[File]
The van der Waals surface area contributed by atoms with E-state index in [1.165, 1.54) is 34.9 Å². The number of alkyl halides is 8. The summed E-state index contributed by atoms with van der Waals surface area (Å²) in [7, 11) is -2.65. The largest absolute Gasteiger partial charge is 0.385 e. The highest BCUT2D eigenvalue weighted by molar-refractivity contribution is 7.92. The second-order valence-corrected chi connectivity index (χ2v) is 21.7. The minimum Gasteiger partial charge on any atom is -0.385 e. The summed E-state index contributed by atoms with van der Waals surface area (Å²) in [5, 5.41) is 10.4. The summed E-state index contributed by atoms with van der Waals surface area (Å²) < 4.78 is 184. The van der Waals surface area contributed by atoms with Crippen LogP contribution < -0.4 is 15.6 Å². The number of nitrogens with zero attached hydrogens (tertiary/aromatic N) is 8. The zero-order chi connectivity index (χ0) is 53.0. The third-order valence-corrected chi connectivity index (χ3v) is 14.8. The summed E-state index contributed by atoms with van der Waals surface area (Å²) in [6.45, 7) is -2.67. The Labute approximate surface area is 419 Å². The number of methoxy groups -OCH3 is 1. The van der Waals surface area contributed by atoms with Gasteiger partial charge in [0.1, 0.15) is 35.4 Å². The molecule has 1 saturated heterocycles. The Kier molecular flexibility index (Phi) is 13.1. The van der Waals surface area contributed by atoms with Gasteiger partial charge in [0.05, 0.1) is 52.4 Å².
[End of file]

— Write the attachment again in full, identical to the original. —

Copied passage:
The van der Waals surface area contributed by atoms with E-state index in [1.165, 1.54) is 34.9 Å². The number of alkyl halides is 8. The summed E-state index contributed by atoms with van der Waals surface area (Å²) in [7, 11) is -2.65. The largest absolute Gasteiger partial charge is 0.385 e. The highest BCUT2D eigenvalue weighted by molar-refractivity contribution is 7.92. The second-order valence-corrected chi connectivity index (χ2v) is 21.7. The minimum Gasteiger partial charge on any atom is -0.385 e. The summed E-state index contributed by atoms with van der Waals surface area (Å²) in [5, 5.41) is 10.4. The summed E-state index contributed by atoms with van der Waals surface area (Å²) < 4.78 is 184. The van der Waals surface area contributed by atoms with Crippen LogP contribution < -0.4 is 15.6 Å². The number of nitrogens with zero attached hydrogens (tertiary/aromatic N) is 8. The zero-order chi connectivity index (χ0) is 53.0. The third-order valence-corrected chi connectivity index (χ3v) is 14.8. The summed E-state index contributed by atoms with van der Waals surface area (Å²) in [6.45, 7) is -2.67. The Labute approximate surface area is 419 Å². The number of methoxy groups -OCH3 is 1. The van der Waals surface area contributed by atoms with Gasteiger partial charge in [0.1, 0.15) is 35.4 Å². The molecule has 1 saturated heterocycles. The Kier molecular flexibility index (Phi) is 13.1. The van der Waals surface area contributed by atoms with Gasteiger partial charge in [0.05, 0.1) is 52.4 Å².